For example, Air France Flight 447 crashed into the ocean, but what gives it the tag of 447? Air France has had a lot more flights than that. Is it the flight number on a specific day? What then happens if another 447th plane-of-the-day crashes later? Is it given the tag 447B?
I thought I'd expand on the brief information we have.
The number is the 'flight number' of the aircraft, colloquially, although the official IATA name is 'flight code'. It is assigned to a particular route from city to city. For example, NZ1 could be London (LHR) to Los Angeles (LAX) to Auckland (AKL) on Air New Zealand.
Now, there are some guidelines on the numbers that get used. However, these will vary from airline to airline.
And as someone mentioned, in the event of a major incident/crash, the flight number is often retired/changed. American Airlines Flight 77, which regularly flew from Dulles International Airport in Washington, DC, to Los Angeles International Airport, was changed to Flight 149 after the September 11, 2001 attacks.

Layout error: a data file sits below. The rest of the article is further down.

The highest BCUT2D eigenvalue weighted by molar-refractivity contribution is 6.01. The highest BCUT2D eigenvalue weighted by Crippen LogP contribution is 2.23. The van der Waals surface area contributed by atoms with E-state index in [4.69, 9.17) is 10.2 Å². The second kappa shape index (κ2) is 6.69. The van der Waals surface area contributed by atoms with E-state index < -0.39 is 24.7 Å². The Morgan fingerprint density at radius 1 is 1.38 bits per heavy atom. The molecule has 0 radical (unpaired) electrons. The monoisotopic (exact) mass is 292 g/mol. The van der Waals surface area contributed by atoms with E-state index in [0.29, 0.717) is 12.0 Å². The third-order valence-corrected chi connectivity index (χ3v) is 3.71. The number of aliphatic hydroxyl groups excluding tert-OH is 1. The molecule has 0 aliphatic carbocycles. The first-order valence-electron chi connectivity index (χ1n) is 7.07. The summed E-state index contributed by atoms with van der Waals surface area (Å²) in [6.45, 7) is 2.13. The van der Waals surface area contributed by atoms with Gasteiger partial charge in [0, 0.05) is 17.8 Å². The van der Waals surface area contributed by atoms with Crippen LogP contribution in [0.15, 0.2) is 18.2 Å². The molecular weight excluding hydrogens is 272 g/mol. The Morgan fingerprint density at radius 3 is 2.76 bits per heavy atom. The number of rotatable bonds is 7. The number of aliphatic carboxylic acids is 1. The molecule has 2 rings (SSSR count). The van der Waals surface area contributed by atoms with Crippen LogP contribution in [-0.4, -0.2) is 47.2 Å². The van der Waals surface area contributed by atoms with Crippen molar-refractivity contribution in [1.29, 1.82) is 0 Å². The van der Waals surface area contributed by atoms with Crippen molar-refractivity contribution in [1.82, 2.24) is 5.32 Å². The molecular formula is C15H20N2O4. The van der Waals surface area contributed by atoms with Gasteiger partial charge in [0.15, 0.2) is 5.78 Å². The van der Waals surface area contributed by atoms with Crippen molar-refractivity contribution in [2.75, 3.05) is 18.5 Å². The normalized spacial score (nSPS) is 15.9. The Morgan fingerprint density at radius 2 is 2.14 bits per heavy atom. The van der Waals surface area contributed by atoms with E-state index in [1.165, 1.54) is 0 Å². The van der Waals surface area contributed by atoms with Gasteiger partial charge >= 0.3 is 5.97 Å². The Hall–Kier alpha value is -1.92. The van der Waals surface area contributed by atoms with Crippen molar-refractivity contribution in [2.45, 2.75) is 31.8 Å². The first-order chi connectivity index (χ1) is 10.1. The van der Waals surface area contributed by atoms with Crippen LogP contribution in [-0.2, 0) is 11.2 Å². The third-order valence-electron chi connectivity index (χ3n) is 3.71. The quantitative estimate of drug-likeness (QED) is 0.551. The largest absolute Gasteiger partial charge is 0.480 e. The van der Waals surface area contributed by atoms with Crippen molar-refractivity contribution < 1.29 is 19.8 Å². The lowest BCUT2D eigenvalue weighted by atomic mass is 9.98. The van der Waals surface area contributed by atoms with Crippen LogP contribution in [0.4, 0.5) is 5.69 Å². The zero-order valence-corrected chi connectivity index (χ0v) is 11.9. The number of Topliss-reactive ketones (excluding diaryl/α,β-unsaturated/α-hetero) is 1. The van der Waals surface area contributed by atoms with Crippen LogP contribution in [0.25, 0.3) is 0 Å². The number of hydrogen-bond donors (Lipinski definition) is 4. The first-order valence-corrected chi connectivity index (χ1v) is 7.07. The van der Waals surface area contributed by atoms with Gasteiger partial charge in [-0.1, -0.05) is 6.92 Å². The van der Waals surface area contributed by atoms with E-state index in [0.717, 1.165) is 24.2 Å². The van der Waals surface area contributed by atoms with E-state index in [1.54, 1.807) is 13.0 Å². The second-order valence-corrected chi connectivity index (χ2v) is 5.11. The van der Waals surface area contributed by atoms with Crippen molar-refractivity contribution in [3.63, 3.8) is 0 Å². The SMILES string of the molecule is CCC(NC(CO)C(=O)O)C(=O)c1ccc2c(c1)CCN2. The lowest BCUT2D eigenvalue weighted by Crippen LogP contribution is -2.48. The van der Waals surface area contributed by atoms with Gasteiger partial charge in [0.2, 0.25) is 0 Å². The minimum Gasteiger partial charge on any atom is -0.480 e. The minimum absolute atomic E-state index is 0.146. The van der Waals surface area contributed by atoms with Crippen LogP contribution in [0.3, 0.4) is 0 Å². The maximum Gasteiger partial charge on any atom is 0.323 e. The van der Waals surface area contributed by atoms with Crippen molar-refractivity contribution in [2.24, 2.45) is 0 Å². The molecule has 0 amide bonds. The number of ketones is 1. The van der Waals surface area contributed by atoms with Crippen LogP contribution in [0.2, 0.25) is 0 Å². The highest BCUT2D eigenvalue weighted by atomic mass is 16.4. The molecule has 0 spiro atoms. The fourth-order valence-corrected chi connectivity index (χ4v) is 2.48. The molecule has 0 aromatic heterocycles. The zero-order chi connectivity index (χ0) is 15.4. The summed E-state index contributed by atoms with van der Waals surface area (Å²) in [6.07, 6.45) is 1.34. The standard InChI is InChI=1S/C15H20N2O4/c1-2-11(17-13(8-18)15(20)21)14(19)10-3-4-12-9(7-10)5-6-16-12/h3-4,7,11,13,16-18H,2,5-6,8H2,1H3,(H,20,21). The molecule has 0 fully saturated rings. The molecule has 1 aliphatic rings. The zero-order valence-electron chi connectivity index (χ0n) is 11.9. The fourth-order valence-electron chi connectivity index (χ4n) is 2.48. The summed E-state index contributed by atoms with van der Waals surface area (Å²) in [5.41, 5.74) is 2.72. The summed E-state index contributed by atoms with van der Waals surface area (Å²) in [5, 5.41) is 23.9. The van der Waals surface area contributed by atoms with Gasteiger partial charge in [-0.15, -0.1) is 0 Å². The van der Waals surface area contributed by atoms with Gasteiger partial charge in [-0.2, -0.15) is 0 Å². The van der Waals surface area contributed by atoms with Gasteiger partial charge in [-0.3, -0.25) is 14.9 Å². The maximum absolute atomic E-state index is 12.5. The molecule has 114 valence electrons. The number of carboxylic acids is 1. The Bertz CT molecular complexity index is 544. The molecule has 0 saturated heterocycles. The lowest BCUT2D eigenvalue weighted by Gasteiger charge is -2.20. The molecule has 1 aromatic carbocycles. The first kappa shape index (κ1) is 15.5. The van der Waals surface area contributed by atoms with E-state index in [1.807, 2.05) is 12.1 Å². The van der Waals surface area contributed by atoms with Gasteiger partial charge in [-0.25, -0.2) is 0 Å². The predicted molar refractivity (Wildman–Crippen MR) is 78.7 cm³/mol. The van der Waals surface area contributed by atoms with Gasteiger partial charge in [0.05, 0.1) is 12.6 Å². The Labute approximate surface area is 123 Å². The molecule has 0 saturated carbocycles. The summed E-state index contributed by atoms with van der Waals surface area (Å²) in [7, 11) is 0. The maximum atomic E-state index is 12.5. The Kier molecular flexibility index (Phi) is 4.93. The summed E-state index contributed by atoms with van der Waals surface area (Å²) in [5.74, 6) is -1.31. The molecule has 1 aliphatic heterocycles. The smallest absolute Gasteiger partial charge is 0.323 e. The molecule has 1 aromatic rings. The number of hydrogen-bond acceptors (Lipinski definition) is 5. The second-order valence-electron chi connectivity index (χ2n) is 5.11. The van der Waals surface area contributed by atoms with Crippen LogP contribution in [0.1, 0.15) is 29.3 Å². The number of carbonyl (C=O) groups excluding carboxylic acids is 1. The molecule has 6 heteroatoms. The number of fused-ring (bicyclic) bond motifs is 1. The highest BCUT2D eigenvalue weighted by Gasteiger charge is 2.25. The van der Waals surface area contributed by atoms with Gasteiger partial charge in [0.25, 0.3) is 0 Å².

Finally, a bit off topic, but flight codes are also sometimes used for spacecraft, eg Ariane 5 Flight 501, although since they're expendable, they generally only get used once. Space Shuttle launches used to get numbers with the prefix STS, for example, STS-121.
It is the regularly scheduled flight number. For example, Qantas flight 8 may refer to their Tuesday flight from LAX to Sydney.
Once a flight results in an accident with fatalities, the flight number is often retired and not used again by the same airline.